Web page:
The Harvey Diamond Trio with Joe Hunt
Friday August 7 2015. Harvey Diamond, piano; Joe Hunt, drums; Jon Dreyer, bass. 6:00-8:00 (duo) and 9:00 pm-11:00 pm (trio) at Act III Restaurant (formerly Acton Jazz Cafe), 529 King St, Littleton MA 01460 Reservations recommended.
The legendary jazz pianist Harvey Diamond has graced the Boston area for decades with his music which is at once both deeply technical and deeply emotional to even the most casual listener. Sadly for us northerners, he has moved south but he has reappeared for most of August. This will his first performance in the area since he left. Harvey Diamond, a protégé of the great Lennie Tristano, has performed with Sheila Jordan, Art Farmer, Charles Neville and many others. After decades of patience by his fans, he has finally released his first CD as a leader, The Harvey Diamond Trio. He performs regularly at the Just Jazz Piano Trio Concert Series in Asheville, NC.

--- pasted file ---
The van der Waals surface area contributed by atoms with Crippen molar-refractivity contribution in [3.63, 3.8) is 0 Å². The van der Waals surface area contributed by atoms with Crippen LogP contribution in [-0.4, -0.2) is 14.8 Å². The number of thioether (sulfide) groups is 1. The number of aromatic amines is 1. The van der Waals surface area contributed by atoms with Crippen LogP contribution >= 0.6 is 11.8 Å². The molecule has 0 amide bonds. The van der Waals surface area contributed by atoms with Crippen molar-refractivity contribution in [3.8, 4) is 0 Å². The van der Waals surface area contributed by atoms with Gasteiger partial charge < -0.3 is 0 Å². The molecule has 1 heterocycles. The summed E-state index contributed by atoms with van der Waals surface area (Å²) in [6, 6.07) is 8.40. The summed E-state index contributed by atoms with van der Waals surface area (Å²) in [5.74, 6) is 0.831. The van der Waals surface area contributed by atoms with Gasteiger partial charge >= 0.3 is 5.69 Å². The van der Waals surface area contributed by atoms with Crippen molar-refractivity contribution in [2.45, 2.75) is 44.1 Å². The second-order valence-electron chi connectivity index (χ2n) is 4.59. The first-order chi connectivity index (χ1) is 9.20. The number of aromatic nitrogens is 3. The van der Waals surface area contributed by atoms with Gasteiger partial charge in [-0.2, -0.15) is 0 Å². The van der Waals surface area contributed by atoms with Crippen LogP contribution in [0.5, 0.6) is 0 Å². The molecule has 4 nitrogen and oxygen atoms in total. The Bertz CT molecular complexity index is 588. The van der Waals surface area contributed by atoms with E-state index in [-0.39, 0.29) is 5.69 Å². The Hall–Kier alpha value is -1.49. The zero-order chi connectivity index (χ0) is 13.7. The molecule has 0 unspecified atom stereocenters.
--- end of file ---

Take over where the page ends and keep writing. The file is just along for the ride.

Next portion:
Speaking of legendary, drummer Joe Hunt combines complexity with relentless swing and sensitivity to what's happening around him. this is why Bill Evans invited him to join his trio, why Stan Getz invited him to join his quartet, and why almost the entire history of jazz has shared the stage with him, including George Russell, Chet Baker, Eric Dolphy, Dizzy Gillespie, Dexter Gordon, Charles Mingus, Bob Brookmeyer, and Herb Pomeroy. It's also why Harvey invited him to this performance.
Bassist Jon Dreyer, a student of Harvey Diamond, has become one of his closest collaborators. He also performs regularly with James Merenda, both as a member of his band TickleJuice and also in more mainstream jazz settings, and has performed with most of the Boston jazz community, including Adam Janjigian, Yoko Miwa, Grace Kelly, Phil Grenadier, Joe Hunt and Steve Langone.
The dinner set, 6:00-8:00, will be a duo with Jon and Harvey (no cover charge). Joe Hunt will join the band for the late set, 9:00-11:00 ($15 cover). Come for both sets if you can! Reservations are strongly suggested.
There will be no set list and no charts. Anything can happen. Listen to what Warne Marsh called "the spontaneous creation of beauty."